A new report has found that an overseas area of land almost half the size of Wales is required every year to grow just nine of Wales’ main imports – and that’s causing deforestation, habitat conversion, and greenhouse gas (GHG) emissions in some of the world’s most vulnerable countries.
Those are the findings of a new report which has been compiled by three charities – WWF Cymru, RSPB Cymru and Size of Wales.
The Wales & Global Responsibility Report looks at just a handful of commodities which are imported into Wales every year: cocoa, palm oil, beef, leather, natural rubber and soy – as well as timber, pulp and paper.
Crucially, the key overall finding was that an overseas area of land almost half the size of Wales was required (in an average year between 2011- 2018) to grow the nine Welsh imports included in this report. These imports are causing deforestation, habitat conversion, greenhouse gas (GHG) emissions – and risking exploitative labour practices in some of the world’s most vulnerable countries.
- 30% of the land used to grow the Welsh imports included in this report is based in countries categorised as high or very high risk for social and deforestation issues. This means supply chains in these countries risk deforestation, loss of natural ecosystems and/or social issues (such as child or forced labour).
- In high and very high-risk countries from which Wales is importing commodities, there are 2,800 species threatened with extinction. This includes Orangutan populations in Sumatra, and wild cat populations in South America, such as the Northern Tiger.
- Wales’ largest land footprint is in the USA (71,000 hectares), where significant imports of soy, timber, pulp and paper originate. It also has a significant land footprint in Brazil (54,000 hectares), mainly from soy and beef imports. In fact, a tribal chief has warned Welsh soya imports from Brazil could be responsible for “not only deforestation but indigenous blood.” (read more via BBC News).
The Impact of The Way We Eat in Wales
The team from WWF Cymru gave me a heads up on the contents of the Wales & Global Responsibility Report a couple of months ago – so I’ve had a bit of time to dive into the details. I wanted to take a closer look at what the report tells us about the way we eat in Wales, and how this is impacting on the rest of the world:
- Palm: This is the commodity most likely to come from high or very high-risk countries for deforestation and/or social issues (85%) including Indonesia, Malaysia, and Papua New Guinea. Palm is mostly imported into Wales in the form of palm kernel expeller and oilcake (53% of total), which is an ingredient in livestock feed. A further 27% of imports are palm oil, which is used in many processed foods, such as biscuits, cakes and confectionary, and personal hygiene products (e.g. soap).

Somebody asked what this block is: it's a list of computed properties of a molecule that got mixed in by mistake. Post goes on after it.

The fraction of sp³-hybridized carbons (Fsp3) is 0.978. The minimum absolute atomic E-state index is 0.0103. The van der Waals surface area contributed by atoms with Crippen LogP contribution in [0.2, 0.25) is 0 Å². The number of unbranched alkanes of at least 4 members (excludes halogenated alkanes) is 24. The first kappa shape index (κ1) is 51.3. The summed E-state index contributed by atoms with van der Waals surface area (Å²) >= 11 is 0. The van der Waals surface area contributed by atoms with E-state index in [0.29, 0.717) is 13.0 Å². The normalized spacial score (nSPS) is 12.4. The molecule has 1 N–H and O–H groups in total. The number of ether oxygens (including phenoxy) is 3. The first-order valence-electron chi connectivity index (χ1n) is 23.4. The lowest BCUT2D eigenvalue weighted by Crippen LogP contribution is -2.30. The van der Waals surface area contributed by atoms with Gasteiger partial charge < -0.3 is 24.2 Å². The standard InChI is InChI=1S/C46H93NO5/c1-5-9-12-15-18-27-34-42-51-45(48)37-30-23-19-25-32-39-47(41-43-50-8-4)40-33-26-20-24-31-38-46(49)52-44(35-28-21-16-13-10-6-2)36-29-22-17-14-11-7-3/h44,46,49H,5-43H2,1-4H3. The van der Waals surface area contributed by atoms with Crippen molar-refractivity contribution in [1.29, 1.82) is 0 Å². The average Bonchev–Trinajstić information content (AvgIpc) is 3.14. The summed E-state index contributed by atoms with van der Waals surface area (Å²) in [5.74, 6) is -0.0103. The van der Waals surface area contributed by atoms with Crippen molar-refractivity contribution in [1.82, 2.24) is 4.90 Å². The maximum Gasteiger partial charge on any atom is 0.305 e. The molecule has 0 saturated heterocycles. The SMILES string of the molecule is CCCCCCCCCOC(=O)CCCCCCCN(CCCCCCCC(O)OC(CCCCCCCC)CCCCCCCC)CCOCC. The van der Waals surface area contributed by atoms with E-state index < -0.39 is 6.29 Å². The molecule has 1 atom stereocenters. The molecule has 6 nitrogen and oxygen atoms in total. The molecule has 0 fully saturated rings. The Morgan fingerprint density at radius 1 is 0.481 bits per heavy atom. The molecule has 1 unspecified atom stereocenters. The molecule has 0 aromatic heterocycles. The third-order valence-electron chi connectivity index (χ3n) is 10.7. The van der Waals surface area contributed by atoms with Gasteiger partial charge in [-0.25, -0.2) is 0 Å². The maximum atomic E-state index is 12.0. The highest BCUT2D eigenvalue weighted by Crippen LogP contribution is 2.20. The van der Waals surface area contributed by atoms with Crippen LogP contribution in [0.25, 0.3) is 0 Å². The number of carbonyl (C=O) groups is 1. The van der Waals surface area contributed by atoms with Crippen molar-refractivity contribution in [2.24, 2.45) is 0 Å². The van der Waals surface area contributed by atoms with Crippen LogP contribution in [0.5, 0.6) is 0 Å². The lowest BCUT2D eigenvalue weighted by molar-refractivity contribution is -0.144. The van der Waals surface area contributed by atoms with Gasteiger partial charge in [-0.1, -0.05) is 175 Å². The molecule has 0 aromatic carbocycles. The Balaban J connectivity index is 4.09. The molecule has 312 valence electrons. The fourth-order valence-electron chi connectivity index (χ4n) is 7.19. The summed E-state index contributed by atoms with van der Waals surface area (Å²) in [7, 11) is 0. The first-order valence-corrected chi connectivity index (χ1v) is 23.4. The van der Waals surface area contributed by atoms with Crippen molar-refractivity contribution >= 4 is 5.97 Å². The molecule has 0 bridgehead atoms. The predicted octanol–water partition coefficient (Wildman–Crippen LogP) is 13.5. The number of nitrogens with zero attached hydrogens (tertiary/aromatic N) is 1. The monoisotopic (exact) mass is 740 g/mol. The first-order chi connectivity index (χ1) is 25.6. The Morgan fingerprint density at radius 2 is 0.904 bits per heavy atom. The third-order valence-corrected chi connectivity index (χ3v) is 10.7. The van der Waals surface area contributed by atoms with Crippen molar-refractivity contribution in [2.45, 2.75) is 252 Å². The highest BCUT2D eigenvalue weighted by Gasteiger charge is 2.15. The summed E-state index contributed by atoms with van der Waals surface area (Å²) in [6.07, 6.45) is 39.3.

- Soy: This is the second-most-likely commodity to come from high or very high-risk countries for deforestation and/or social issues. Soy is mainly used as feed for livestock; the Welsh poultry industry is estimated to be responsible for consuming 48% of Wales’ imported soy, followed by dairy (20%) and sheep (19%).
- Beef: Wales has a higher proportion of its beef land footprint in Brazil compared to the rest of the UK (15% of total versus 12%). This is due to higher levels of corned beef consumption in Wales; corned beef is nearly always made with cheap, unsustainably farmed meat from Brazil.
- Cocoa: Wales imports the majority of its cocoa from West African countries, where there are risks of deforestation and social issues, such as child labour. In total, 55% of cocoa import land footprint falls in countries that are high or very high risk for deforestation and/or social issues, including Côte d’Ivoire and Nigeria.
What can we do about it?
The message at the heart of this new report is that Wales urgently needs to change what it buys, consumes and invests in.
But on an individual level, there are things that we can all do to help mitigate Wales’ impact on the rest of the world.
- Check labels and buy only certified products wherever possible. For example, FSC-certified wood, furniture and paper, RSPO certified products containing palm, such as soap, and Fairtrade or Rainforest Alliance products containing cocoa.
- Eat less & better meat. Look for organic or Pasture for Life (100% grass-fed) beef, lamb and dairy products which are not fed on soy. Unfortunately, there are currently only a few places in the UK selling 100% soy-free chicken.
- Write to your local Member of the Senedd. Ask them to support calls for Wales’ supply chains and commodity imports to be deforestation-free: https://www.wwf.org.uk/wales-global-responsibility/contact-your-ms.
- Demand greater transparency and action from your supermarkets and favourite brands. Ask them to ensure that the products you enjoy are not associated with deforestation, and/or social issues such as child or forced labour.